Dereliction is often magnified when the thing that is left to abandonment was at one time very busy. When we imagine the people using that thing we sense an atmosphere. Standing on this disused bridge, with three feet and legs of its wonderful structure in the Wye you can really sense the comings and goings of a time long gone. The old main road to Bakewell and the Peaks from Rowsley and the Matlocks spans a riffle shallow in the river, showing this site was chosen as a one-time fording place, very likely to have been called Fillyford.
By standing on Fillyford Bridge, nearly 100 years into its retirement, and looking back to its modern replacement, the cars and lorries shoot through at over 1 000 vehicles an hour. The only burden on Fillyfords’ back now is a nightly trot of a fox and perhaps a snuffling badger; the perfect retirement. That track across her back is enough to carry a wide cart but crucially not two cars. The new A6 bridge is straight, efficient and boring. Fillyford is jaunty, interesting and one part of a once meandering road that followed the contours of the valley in a polite way not ploughed through in a direct line on the back of compulsory purchase orders.
The attrition of nature is in evidence here. We visit every year with our saws to cut down the self set trees, whose roots would pry apart the dressed stones and with waders to give free passage for the winter floods beneath the bridges’ underparts. It is while we are pushing and pulling the pile up of summer flotsam that Jan notices a hole above his head that screams ‘dippers’, perfectly positioned for the commute up and down the river for a bird that is so indicative of the Wye. On further inspection another is found; one family under each arch, semi-detached. A crack in the corner of some stone work reveals a mossy nest, recently the home of a summer Grey Wagtail brood. To compare, I wade under the new bridge with the drone of tyres above my head. The smooth, cut pointed underbelly of the modern single span alternative has no such homes, nor any ability for things ever to nest there, its armour is impenetrable and without cracks.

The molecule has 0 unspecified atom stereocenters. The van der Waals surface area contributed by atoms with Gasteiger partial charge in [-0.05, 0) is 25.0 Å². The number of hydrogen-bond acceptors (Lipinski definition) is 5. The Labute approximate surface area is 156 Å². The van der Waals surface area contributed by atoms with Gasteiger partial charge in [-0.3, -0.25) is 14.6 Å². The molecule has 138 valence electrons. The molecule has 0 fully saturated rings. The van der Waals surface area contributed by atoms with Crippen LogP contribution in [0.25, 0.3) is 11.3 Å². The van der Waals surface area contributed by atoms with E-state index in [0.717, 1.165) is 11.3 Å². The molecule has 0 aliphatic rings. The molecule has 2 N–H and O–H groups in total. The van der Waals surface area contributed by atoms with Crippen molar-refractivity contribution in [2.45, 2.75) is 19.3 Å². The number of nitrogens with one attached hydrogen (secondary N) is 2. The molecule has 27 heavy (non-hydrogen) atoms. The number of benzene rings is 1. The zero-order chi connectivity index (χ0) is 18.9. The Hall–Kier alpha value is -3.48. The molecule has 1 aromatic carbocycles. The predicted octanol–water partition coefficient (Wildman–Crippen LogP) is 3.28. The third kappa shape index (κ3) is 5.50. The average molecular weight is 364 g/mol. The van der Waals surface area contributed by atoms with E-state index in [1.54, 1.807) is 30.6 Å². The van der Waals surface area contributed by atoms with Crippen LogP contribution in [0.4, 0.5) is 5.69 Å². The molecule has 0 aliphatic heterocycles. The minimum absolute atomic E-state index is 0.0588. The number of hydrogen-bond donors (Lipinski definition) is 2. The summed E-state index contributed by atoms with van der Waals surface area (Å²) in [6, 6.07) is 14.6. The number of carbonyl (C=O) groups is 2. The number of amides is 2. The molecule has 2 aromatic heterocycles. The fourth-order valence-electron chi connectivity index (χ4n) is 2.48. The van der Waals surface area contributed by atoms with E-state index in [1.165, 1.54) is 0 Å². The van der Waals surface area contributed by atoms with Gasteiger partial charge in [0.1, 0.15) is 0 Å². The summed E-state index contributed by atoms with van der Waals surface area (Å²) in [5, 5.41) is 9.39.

Back upon the parapet we watch the first flock of Redwings enter the valley, being blown around by a northerly wind that is the herald of another winter. We have work to do so we don’t dally too long. The wind rustles the leaves in the avenue of beech trees, that line the old road, as we leave this place for another year, probably for it to have no other human presence in that time. Keeping this bridge safe isn’t part of our remit, it just feels the right thing to do. One day long ago people must have leant over the bridge and talked together of revolution, in industry and France, the price of lead hewn from under the hills here abouts and a lady called Victoria who had just become Queen.